When it comes to the topic of gender equality, there is usually one issue upheld as an indicator of progress, or lack thereof: the wage gap.
According to the latest Census Bureau statistics, in 2013 women earned about 78 cents for every dollar men earned, up a mere penny from 77 cents in 2012. That means the wage gap has barely budged since the mid-1990s — or is the situation rosier than we think?
According to one analysis of the Census data, the answer is, well, both.
While the wage gap overall remains stagnant, Claudia Goldin, a Harvard University economist, tells The New York Times that it is actually narrowing when you take a closer look by age group; within almost every age range, she says, the gap is shrinking more than the Census statistics would indicate.
So why does the gap still seem so wide? The Census data reflects the median earnings among all full-time workers ages 15 and older. But the biggest disparity in pay is actually among workers over 50, primarily because the wage gap widens for women as they get older. Because there are still a lot of boomers in the workforce, they end up skewing the overall results.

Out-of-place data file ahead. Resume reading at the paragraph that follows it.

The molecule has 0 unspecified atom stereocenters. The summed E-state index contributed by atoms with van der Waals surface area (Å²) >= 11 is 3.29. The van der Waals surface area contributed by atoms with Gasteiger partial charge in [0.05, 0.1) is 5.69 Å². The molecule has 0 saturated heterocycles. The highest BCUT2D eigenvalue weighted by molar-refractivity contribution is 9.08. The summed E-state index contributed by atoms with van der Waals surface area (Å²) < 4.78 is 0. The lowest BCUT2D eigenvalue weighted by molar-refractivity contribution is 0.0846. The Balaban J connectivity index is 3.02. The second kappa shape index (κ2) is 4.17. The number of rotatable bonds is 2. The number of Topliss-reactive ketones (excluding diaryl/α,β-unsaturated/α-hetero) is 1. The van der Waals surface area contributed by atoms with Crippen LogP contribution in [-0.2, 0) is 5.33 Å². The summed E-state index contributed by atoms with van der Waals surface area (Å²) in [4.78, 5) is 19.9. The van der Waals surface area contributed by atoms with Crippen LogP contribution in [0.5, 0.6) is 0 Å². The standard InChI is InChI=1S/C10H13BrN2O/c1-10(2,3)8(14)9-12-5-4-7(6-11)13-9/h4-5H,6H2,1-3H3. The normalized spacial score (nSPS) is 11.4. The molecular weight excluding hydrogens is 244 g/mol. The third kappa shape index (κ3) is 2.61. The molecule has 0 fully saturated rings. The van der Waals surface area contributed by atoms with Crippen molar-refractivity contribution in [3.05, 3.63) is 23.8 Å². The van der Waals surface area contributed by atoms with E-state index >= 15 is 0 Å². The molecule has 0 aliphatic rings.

Other research seems to indicate that wages are moving toward parity. A Pew Research Center study found that in 2012, women’s hourly wages were about 84% of men’s — but when you zoom in to look at workers ages 25 to 34, women’s hourly wages were 93% of men’s.
On the one hand, it’s possible that the wage gap may continue to shrink with every new generation of women that enters the workforce. On the other, there are still many issues that can affect women’s earning power; for instance, taking time off or working part-time to accommodate having kids, which can have a negative impact on earning power.
All this data makes it clear that there’s still a lot of progress to be made on the pay front. If you think you might be making less than your colleagues, follow our tips to beating wage discrimination — and finally earning what you deserve.